From an article by Ron Seely in the Wisconsin State Journal:
WAUNAKEE – Sure, the cows on the farm run by Chuck Ripp and his brothers near here generate a lot of manure — about 7 million gallons a year.
But now they also generate electricity.
Call it cow power.
Thursday, Dane County officials were joined by farmers and utility officials and others to flip a ceremonial switch and power up the state’s first cooperative manure digester. Spearheaded by Dane County Executive Kathleen Falk, the $12 million project has been more than six years in the making.
When it is in full operation, the digester plant with its three huge tanks will process manure from three adjacent farms and a total of 2,500 cows. It will remove about 60 percent of weed-growing phosphorus from the manure. The digester will produce methane and that methane will be used to power generators that will churn out $2 million a year in electricity, enough to allow Alliant Energy to power 2,500 homes.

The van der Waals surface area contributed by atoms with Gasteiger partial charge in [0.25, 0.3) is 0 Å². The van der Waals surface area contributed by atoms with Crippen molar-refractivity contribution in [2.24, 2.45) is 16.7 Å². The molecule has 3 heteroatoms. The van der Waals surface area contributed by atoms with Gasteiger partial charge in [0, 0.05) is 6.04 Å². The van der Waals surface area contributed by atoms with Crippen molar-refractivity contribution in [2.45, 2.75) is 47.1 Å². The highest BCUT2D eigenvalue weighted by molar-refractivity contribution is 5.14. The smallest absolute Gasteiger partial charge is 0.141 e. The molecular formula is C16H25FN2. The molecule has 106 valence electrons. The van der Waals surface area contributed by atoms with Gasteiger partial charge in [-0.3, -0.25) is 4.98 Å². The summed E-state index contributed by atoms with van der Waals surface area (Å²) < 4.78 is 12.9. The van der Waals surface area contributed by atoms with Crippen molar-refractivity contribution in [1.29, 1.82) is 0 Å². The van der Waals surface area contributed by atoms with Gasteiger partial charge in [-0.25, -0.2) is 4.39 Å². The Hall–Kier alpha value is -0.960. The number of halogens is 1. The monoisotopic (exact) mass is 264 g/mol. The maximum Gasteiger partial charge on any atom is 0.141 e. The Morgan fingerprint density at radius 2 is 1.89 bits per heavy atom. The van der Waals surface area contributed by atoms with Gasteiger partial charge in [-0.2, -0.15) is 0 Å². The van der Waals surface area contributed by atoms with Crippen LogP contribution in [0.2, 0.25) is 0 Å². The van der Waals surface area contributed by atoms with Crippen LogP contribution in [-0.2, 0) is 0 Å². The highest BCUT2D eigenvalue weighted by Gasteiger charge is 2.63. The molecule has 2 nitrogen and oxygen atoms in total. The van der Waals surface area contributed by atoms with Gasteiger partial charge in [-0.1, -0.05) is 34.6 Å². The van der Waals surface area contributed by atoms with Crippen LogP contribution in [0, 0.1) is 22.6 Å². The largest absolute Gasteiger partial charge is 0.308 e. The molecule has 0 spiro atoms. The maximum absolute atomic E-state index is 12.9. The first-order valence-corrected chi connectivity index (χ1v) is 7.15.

And, according to Dick Pieper, with Clear Horizons, the company that will run the plant, the entire operation can be run with an iPod.
“The efficiency of this plant is exceptional,” said Pieper. “It’s world class.”
Falk said the plant represents an important milestone in green energy production and in manure management in Wisconsin. Many digesters don’t remove phosphorus, which clogs lakes with weeds and toxic blue-green algae during warm months. But the Dane County plant was designed specifically to remove the nutrient.